Two birds with one stone in this announcement: Interesting to see The New York Times put their bid in the podcast space. Rather than buying a preexisting podcast network, the Times has purchased a production company. This is also better than a service exclusively buying Serial produced podcasts, like Spotify with Joe Rogan. Serial now has better financial backing to make better and more shows that will be available as an open and available podcast.
Nice White Parents sounds right up the alley of Serial-style podcasts. Excited to listen to it when it airs on July 30.
Twitter is not on the masthead of The New York Times. But Twitter has become its ultimate editor. As the ethics and mores of that platform have become those of the paper, the paper itself has increasingly become a kind of performance space. Stories are chosen and told in a way to satisfy the narrowest of audiences, rather than to allow a curious public to read about the world and then draw their own conclusions. I was always taught that journalists were charged with writing the first rough draft of history. Now, history itself is one more ephemeral thing molded to fit the needs of a predetermined narrative.
What rules that remain at The Times are applied with extreme selectivity. If a person’s ideology is in keeping with the new orthodoxy, they and their work remain unscrutinized. Everyone else lives in fear of the digital thunderdome. Online venom is excused so long as it is directed at the proper targets.
I’m no regular read of The New York Times: I had never heard of Bari Weiss before today. I became aware of this letter (ironically) through Twitter. Weiss’ words ring true with me though in the types of exchanges I see on social platforms more and more. I feel like this behavior and mentality happens consistently within the video game industry, its journalism aspect included. Outrage and dogpiling are regular events to observe.
Weiss’ letter is a far more eloquent, well-thought, and lived than my own writing. I did voice my own frustration last month in a post titled 280 Characters is Not Enough. The court of public opinion is operating with a “shoot first, never ask questions” mandate that is killing off all the principles I was taught while earning my own degree in journalism.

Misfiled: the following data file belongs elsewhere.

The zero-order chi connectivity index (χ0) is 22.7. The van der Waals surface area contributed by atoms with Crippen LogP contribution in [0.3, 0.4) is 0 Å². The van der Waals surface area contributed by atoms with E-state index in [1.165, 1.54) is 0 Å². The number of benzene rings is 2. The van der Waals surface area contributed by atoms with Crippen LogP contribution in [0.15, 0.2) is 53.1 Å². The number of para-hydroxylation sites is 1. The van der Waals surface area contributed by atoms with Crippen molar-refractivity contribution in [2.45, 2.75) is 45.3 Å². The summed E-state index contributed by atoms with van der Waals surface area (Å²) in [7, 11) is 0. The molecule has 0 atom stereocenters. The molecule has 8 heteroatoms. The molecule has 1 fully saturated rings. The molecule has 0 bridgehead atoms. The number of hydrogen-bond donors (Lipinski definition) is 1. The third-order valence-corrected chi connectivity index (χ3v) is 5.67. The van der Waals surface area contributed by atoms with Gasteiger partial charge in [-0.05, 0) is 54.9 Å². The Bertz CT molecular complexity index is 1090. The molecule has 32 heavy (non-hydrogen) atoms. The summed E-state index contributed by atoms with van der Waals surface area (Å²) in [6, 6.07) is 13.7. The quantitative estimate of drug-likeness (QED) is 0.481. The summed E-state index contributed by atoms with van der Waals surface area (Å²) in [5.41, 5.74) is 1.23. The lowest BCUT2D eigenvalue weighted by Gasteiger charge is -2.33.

About 8 months ago, I got a handwritten letter through the mail on a blank piece of paper with one sentence: “File a FOIA with USPS for LLV truck fires.” 4,000 pages of documents later, here’s the story
In 125 cases, the trucks were so thoroughly destroyed that the investigators were unable to identify a probable fire cause. Of the remaining 282 fires where investigators could identify a likely cause, the only pattern was that there was no pattern.
The fires occurred in hot and cold climates, at the beginning and ends of shifts, in the battery compartments, dashboards, and fuel pumps, and in vehicles that had both been recently maintained and were overdue for a check-up. They occurred on rural routes and city streets all over the country.
Although one engineering report found occasional lax maintenance practices that may have resulted in an increase in the number of fires, the most likely explanation for the fires is that the trucks are simply too old and are deteriorating on the road.
Besides being crazy, this story caught my attention because I personally know a mailperson. Ironic that the initial tip was sent using the USPS. It seems like it could have burst into flames before Gordon could have even read it.